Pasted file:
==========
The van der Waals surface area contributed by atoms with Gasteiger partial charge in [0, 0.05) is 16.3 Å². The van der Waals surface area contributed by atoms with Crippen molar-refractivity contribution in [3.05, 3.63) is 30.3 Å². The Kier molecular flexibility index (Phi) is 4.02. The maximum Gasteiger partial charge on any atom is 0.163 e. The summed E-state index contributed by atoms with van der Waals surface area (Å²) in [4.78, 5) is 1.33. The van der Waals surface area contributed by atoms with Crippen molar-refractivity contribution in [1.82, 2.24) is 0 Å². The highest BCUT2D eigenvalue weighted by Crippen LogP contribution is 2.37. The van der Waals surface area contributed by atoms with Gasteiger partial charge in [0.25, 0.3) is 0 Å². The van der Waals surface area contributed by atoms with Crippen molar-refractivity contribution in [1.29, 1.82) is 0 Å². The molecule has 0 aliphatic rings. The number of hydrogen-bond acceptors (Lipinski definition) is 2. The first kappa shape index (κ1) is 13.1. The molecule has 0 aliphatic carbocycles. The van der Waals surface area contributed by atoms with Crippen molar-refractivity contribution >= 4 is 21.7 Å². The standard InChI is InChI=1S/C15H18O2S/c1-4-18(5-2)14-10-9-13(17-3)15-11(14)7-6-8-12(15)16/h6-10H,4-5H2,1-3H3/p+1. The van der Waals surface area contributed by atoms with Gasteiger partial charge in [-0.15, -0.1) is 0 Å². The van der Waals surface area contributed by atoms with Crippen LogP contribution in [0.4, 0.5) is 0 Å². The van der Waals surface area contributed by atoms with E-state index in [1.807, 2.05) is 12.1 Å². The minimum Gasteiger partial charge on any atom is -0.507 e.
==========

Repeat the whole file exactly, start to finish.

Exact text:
The van der Waals surface area contributed by atoms with Gasteiger partial charge in [0, 0.05) is 16.3 Å². The van der Waals surface area contributed by atoms with Crippen molar-refractivity contribution in [3.05, 3.63) is 30.3 Å². The Kier molecular flexibility index (Phi) is 4.02. The maximum Gasteiger partial charge on any atom is 0.163 e. The summed E-state index contributed by atoms with van der Waals surface area (Å²) in [4.78, 5) is 1.33. The van der Waals surface area contributed by atoms with Crippen molar-refractivity contribution in [1.82, 2.24) is 0 Å². The highest BCUT2D eigenvalue weighted by Crippen LogP contribution is 2.37. The van der Waals surface area contributed by atoms with Gasteiger partial charge in [0.25, 0.3) is 0 Å². The van der Waals surface area contributed by atoms with Crippen molar-refractivity contribution in [1.29, 1.82) is 0 Å². The molecule has 0 aliphatic rings. The number of hydrogen-bond acceptors (Lipinski definition) is 2. The first kappa shape index (κ1) is 13.1. The molecule has 0 aliphatic carbocycles. The van der Waals surface area contributed by atoms with Crippen molar-refractivity contribution >= 4 is 21.7 Å². The standard InChI is InChI=1S/C15H18O2S/c1-4-18(5-2)14-10-9-13(17-3)15-11(14)7-6-8-12(15)16/h6-10H,4-5H2,1-3H3/p+1. The van der Waals surface area contributed by atoms with Gasteiger partial charge in [-0.15, -0.1) is 0 Å². The van der Waals surface area contributed by atoms with Crippen LogP contribution in [0.4, 0.5) is 0 Å². The van der Waals surface area contributed by atoms with E-state index in [1.807, 2.05) is 12.1 Å². The minimum Gasteiger partial charge on any atom is -0.507 e.